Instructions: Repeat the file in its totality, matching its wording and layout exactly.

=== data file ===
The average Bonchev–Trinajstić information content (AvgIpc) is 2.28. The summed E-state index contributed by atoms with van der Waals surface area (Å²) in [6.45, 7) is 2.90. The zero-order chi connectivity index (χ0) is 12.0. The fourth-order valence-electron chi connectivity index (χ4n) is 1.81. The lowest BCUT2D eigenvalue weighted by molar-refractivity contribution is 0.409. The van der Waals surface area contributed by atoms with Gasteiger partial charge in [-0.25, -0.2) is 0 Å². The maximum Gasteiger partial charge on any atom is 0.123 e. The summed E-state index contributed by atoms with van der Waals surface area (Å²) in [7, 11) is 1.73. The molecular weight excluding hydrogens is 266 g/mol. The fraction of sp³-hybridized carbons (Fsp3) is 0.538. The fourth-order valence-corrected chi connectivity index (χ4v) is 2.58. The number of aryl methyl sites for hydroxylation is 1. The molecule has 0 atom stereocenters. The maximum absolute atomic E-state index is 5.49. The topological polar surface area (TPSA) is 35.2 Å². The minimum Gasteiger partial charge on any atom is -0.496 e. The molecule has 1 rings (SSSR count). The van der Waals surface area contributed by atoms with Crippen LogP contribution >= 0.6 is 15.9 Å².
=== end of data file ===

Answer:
The average Bonchev–Trinajstić information content (AvgIpc) is 2.28. The summed E-state index contributed by atoms with van der Waals surface area (Å²) in [6.45, 7) is 2.90. The zero-order chi connectivity index (χ0) is 12.0. The fourth-order valence-electron chi connectivity index (χ4n) is 1.81. The lowest BCUT2D eigenvalue weighted by molar-refractivity contribution is 0.409. The van der Waals surface area contributed by atoms with Gasteiger partial charge in [-0.25, -0.2) is 0 Å². The maximum Gasteiger partial charge on any atom is 0.123 e. The summed E-state index contributed by atoms with van der Waals surface area (Å²) in [7, 11) is 1.73. The molecular weight excluding hydrogens is 266 g/mol. The fraction of sp³-hybridized carbons (Fsp3) is 0.538. The fourth-order valence-corrected chi connectivity index (χ4v) is 2.58. The number of aryl methyl sites for hydroxylation is 1. The molecule has 0 atom stereocenters. The maximum absolute atomic E-state index is 5.49. The topological polar surface area (TPSA) is 35.2 Å². The minimum Gasteiger partial charge on any atom is -0.496 e. The molecule has 1 rings (SSSR count). The van der Waals surface area contributed by atoms with Crippen LogP contribution >= 0.6 is 15.9 Å².